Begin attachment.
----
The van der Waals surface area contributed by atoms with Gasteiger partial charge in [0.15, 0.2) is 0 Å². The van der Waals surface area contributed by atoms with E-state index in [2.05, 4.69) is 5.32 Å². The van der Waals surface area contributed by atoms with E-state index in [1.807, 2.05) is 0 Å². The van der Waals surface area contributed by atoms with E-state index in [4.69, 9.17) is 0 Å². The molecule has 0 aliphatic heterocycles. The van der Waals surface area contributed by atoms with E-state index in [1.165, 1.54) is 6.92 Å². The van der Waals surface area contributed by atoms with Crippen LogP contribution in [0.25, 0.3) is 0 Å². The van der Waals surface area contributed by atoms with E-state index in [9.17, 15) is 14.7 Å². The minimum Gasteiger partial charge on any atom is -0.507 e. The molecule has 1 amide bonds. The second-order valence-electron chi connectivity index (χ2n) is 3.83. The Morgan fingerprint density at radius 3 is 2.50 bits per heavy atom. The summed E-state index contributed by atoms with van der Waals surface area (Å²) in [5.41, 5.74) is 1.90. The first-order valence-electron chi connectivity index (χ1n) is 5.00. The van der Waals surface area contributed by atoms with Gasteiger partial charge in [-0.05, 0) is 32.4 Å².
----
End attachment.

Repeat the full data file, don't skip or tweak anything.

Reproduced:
The van der Waals surface area contributed by atoms with Gasteiger partial charge in [0.15, 0.2) is 0 Å². The van der Waals surface area contributed by atoms with E-state index in [2.05, 4.69) is 5.32 Å². The van der Waals surface area contributed by atoms with E-state index in [1.807, 2.05) is 0 Å². The van der Waals surface area contributed by atoms with E-state index in [4.69, 9.17) is 0 Å². The molecule has 0 aliphatic heterocycles. The van der Waals surface area contributed by atoms with E-state index in [1.165, 1.54) is 6.92 Å². The van der Waals surface area contributed by atoms with Crippen LogP contribution in [0.25, 0.3) is 0 Å². The van der Waals surface area contributed by atoms with E-state index in [9.17, 15) is 14.7 Å². The minimum Gasteiger partial charge on any atom is -0.507 e. The molecule has 1 amide bonds. The second-order valence-electron chi connectivity index (χ2n) is 3.83. The Morgan fingerprint density at radius 3 is 2.50 bits per heavy atom. The summed E-state index contributed by atoms with van der Waals surface area (Å²) in [5.41, 5.74) is 1.90. The first-order valence-electron chi connectivity index (χ1n) is 5.00. The van der Waals surface area contributed by atoms with Gasteiger partial charge in [-0.05, 0) is 32.4 Å².